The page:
00 3/28/2013 1:38 AM
dom@, 3/28/2013 1:08 AM:

Junker God

By The Sun of Lowell, Mass.

The atheists are back. They're making another run at the constitutionality of the Pledge of Allegiance, taking new aim at the Acton-Boxboro Regional School District's policy on free expression.

"John Doe" and the American Humanist Association are the plaintiffs in the case, arguing that the words "under God" violate the equal rights amendment in the Massachusetts Constitution.

This is a new legal tack for the atheists, who have previously challenged the words "under God" as violating the separation of church and state. Of course, they've lost that battle in numerous state and federal courts but aren't about to give up.

Now atheists are equating their fight to the same issues surrounding the battle to legalize gay marriage in Massachusetts.

Give the atheists credit for persistence. And playing the Massachusetts card is brilliant. Outside of California and New York, they couldn't have picked a more liberal court to try their new strategy.

By the way, did we mention that the Massachusetts Supreme Judicial Court went out of its way to hear this case? That's right. The SJC reached down into Middlesex Superior Court where Judge Jane Haggerty ruled against "John Doe" and the atheists and in favor of the Acton-Boxboro School District. That was last June. In her 24-page opinion, Haggerty wrote that the pledge is not a religious document or ceremony but a patriotic exercise that teachers and students can opt out of if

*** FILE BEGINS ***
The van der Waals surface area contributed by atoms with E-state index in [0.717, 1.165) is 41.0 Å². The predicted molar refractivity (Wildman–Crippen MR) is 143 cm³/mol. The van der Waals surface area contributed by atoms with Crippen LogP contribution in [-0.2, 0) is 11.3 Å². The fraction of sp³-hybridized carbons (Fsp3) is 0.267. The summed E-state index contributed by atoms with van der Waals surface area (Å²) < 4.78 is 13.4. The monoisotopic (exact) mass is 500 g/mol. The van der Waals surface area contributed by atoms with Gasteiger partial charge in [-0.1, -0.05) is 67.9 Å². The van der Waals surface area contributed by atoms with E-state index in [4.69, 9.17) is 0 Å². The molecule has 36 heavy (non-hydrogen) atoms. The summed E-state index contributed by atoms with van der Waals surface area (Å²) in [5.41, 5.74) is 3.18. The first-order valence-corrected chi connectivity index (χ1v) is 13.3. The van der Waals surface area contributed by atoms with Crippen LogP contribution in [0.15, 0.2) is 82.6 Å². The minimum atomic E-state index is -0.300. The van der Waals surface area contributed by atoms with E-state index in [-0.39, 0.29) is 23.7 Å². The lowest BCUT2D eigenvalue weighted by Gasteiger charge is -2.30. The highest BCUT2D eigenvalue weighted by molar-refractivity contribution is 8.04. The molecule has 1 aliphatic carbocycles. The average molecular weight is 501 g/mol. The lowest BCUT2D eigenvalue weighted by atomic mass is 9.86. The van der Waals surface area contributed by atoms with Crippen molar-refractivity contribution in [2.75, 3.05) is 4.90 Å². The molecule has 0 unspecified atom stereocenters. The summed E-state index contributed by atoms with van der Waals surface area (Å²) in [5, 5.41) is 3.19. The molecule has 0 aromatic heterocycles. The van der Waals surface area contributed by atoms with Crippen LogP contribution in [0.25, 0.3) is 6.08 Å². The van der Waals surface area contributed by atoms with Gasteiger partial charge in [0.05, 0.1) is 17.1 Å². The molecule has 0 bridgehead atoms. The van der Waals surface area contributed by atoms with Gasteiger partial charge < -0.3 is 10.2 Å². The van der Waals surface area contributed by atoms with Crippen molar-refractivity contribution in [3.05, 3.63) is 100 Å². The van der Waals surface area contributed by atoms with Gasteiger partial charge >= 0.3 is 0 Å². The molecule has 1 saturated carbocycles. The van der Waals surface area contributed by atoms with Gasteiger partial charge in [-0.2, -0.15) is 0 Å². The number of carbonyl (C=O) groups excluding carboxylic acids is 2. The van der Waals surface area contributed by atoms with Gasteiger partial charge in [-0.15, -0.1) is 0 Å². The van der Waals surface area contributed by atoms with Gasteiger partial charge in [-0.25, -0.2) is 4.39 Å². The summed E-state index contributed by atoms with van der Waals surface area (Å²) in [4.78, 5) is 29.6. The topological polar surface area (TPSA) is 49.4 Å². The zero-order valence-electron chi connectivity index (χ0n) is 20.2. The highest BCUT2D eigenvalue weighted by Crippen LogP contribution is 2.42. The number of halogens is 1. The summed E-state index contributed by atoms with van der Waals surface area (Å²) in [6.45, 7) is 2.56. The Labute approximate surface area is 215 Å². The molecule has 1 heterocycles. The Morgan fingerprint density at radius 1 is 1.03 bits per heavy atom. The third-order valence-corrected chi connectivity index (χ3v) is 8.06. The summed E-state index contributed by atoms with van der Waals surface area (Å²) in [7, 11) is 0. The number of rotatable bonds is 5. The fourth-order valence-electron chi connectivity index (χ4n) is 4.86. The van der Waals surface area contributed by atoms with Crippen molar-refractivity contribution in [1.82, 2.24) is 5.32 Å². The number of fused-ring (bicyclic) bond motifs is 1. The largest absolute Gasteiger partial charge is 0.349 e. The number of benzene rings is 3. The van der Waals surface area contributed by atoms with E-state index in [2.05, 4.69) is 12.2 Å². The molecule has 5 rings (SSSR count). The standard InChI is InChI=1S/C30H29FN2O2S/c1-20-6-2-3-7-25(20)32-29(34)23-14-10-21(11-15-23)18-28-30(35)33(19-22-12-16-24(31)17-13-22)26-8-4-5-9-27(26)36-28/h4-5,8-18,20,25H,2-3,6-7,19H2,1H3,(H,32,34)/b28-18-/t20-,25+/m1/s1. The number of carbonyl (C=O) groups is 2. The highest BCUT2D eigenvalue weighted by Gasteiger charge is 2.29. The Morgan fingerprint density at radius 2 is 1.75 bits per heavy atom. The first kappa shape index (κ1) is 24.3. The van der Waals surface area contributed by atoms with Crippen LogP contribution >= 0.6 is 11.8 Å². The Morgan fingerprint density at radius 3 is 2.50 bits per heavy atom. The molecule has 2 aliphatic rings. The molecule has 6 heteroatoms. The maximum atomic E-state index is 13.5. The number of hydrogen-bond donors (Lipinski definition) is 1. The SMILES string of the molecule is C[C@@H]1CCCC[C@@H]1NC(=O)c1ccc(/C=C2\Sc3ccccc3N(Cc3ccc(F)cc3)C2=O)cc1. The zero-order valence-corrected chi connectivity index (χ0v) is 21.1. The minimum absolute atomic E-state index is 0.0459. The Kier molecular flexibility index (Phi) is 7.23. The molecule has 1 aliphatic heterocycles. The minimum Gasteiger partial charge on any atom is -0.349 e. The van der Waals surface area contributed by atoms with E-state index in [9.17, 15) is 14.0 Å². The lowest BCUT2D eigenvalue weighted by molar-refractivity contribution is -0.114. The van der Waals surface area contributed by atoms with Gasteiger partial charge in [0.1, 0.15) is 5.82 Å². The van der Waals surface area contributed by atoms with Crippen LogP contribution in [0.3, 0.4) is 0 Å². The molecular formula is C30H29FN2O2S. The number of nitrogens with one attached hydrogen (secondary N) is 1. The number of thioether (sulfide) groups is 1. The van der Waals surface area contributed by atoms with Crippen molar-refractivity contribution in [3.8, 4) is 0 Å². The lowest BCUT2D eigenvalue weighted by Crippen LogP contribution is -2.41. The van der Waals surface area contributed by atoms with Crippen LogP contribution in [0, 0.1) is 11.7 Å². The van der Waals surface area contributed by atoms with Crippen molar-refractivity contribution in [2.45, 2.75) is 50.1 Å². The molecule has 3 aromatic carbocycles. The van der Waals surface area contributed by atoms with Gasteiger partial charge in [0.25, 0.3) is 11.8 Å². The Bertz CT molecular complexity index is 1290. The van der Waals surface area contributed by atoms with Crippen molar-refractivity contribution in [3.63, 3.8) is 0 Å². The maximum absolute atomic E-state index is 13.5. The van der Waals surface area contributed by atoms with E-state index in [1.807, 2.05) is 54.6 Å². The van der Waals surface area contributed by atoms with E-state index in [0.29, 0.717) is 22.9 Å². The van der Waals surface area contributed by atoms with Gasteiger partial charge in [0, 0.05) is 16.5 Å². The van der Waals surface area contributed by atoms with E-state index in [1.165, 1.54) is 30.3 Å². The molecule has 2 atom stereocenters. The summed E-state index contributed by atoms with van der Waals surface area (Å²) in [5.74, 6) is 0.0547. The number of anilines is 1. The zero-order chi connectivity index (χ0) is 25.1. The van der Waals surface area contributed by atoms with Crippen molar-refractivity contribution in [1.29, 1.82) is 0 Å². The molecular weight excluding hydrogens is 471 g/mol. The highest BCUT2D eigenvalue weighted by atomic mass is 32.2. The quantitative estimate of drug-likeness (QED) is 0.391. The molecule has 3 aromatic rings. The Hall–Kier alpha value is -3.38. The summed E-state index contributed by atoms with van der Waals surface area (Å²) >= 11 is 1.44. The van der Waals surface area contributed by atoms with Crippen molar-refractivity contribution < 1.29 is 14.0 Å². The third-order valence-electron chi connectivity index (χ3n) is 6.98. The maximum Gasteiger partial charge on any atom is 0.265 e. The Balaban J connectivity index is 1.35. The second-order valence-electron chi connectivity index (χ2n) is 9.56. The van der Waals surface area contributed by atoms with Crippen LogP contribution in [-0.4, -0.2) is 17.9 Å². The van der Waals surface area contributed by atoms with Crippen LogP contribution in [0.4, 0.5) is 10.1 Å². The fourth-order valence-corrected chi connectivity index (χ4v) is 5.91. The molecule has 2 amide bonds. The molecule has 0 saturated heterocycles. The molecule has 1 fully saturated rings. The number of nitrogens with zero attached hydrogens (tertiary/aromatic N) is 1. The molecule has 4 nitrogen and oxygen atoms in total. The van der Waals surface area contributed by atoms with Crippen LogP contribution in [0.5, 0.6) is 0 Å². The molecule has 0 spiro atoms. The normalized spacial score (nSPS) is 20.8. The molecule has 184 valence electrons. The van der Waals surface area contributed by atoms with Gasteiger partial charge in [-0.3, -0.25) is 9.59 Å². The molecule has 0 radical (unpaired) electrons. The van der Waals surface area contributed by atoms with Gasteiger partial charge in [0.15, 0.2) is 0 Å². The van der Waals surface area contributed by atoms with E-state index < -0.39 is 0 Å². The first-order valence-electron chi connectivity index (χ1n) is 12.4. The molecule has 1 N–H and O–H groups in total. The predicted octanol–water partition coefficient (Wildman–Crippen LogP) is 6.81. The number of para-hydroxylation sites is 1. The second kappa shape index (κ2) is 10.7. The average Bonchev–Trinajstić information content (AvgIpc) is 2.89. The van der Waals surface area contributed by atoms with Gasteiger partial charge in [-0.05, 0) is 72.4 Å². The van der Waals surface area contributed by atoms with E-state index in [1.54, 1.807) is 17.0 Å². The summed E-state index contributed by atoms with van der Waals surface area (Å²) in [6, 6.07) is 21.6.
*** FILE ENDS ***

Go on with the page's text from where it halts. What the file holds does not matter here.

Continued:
they choose.
Acton-Boxboro school officials testified that no student had ever been punished or intimidated for refusing to say the pledge, an argument the atheists were relying on to win the case.

The basis of Haggerty's ruling can be found in three separate federal cases dating back to 2000. In all instances, the courts ruled against removing "under God" from the pledge.

So why would the SJC be interested in the Acton-Boxboro ruling? There are only two reasons: First, the court might want to reaffirm the lower court's ruling to put these frivolous challenges to rest; or, second, it is intrigued by the atheists' "equal protection under the law" argument, which, in 2004 led to a narrow SJC victory for gay-marriage advocates (Goodrich v. Department of Public Health).

On the face of it, there isn't anything to worry about. The equal-protection argument seems to be a legal stretch. On the other hand, this is Massachusetts, and the SJC is controlled by liberal justices who have a penchant for legal activism.

We can only trust, in God, that the court does the right thing.

Read more: www.sentinelandenterprise.com/editorial/ci_22880521/under-god-faces-new-legal-attack#ixzz2...